New York

Alison Rossiter

Yossi Milo Gallery

Alison Rossiter’s photographs—made without a camera, using expired, vintage photo paper—are a lot like paintings. She applies developer as a painter might, dipping the edge of a paper into a bath to create a slender, Barnett Newman–esque zip or letting the liquid pool into a lopsided shape that, when paired with a similar print in a diptych, yields a semisymmetrical blot. (When the developer is applied, these expired papers turn black.) Rossiter made one group, a series of tornado-like forms that fade into penumbral regions rippling with sepia and gray, by pouring the developer—an action that recalls Morris Louis, as Matthew Witkovsky noted in Artforum this past March. The comparison is instructive: As Clement Greenberg observed, by pouring thinned oil paint for his “Veils” in the late 1950s, Louis kept the pigment from adhering to the textile surface, thereby transforming the canvas into “paint in itself, color in itself, like a dyed cloth.” In Rossiter’s pours, too, the substance of the ground transmutes; the emulsified halide crystals reduce to metallic silver. But while Greenberg could impute to Louis’s “Veils” a disembodied pictorial effect, Rossiter insists we attend to her works’ materials and their history.

The titles of her prints—Fuji gaslight, exact expiration date unknown, ca. 1920s, processed in 2010 or Haloid Platina, exact expiration date unknown, ca. 1915, processed in 2010—enumerate the facts of their creation with scientific specificity. “Reduction,” her recent show, took on the feel of a Wunderkammer, as if the works were set up for a pedagogical exercise in comparing and contrasting the different papers and the various ways in which they have aged. Hinged to archival board and floated in white frames, the papers warp and curl, exposing edges that are, in some cases, abraded and jaundiced. The prints also display differing qualities of black. In the three pieces titled Gevaert-Gevaluxe, exact expiration date unknown, ca. 1930s, processed in 2010, the developed regions are marked by faint, crystalline sparkles, while in the seven titled Fuji, exact expiration date unknown, ca. 1930s, processed in 2010, the paper reaches a deep, uninflected ebony.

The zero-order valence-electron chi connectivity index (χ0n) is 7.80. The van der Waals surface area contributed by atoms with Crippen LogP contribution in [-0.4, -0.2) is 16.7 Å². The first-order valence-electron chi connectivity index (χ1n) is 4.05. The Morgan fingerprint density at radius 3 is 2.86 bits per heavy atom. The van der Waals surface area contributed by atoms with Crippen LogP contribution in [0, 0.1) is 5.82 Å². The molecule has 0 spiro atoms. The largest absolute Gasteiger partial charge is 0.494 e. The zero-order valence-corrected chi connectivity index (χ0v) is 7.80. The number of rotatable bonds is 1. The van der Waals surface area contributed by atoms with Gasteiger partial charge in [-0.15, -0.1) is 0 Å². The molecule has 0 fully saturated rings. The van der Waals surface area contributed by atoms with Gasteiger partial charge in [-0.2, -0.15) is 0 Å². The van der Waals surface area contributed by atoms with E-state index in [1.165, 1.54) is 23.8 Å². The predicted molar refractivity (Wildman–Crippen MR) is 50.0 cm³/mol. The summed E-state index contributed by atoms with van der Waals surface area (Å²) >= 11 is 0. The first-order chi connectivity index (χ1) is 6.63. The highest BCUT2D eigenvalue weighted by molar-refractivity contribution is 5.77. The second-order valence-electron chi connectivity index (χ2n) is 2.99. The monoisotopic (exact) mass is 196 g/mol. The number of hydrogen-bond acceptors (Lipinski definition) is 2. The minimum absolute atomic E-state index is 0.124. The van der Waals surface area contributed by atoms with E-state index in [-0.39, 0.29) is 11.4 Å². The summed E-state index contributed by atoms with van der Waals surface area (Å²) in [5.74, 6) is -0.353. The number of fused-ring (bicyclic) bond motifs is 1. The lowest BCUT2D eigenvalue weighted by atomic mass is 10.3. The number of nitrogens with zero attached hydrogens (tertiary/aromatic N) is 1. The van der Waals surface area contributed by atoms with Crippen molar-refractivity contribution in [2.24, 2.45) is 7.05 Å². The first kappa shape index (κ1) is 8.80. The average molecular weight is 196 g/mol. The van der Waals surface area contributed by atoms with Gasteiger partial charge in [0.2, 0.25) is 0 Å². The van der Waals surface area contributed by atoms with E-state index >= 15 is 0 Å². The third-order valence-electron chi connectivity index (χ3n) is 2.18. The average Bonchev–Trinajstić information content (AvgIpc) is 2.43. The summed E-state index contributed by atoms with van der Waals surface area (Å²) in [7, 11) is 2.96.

The four largest works—diptychs titled Haloid US Military, expired July 1958, processed in 2010—are also the “youngest,” and their affiliation with cold war imaging technology seems salient. Rossiter is perhaps deliberately creating a trajectory that terminates in the militaryindustrial complex. Most of the papers date to before World War II, a period that witnessed the proliferation of diverse photographic materials, as manufacturers competed to serve the then relatively new practice of commercial darkroom printing. Yet this rich moment of innovation ended with the war, due in part to the consolidation of photographic industry (aided by its co-option for wartime efforts), but also to the advent of color.

Rossiter’s paintinglike work is less an elegy for predigital photography, however, than a meditation on the medium’s myriad historical forms and ever-shifting parameters. While she may be evoking a contraction of photographic possibility in the postwar years, it’s also important to note that, in almost all of the pieces here, the “exact expiration date” of the photographic paper is “unknown.” This assertion of lasting potentiality is resonant: After all, the act of moving pixels in Photoshop is also a lot like painting.

Lloyd Wise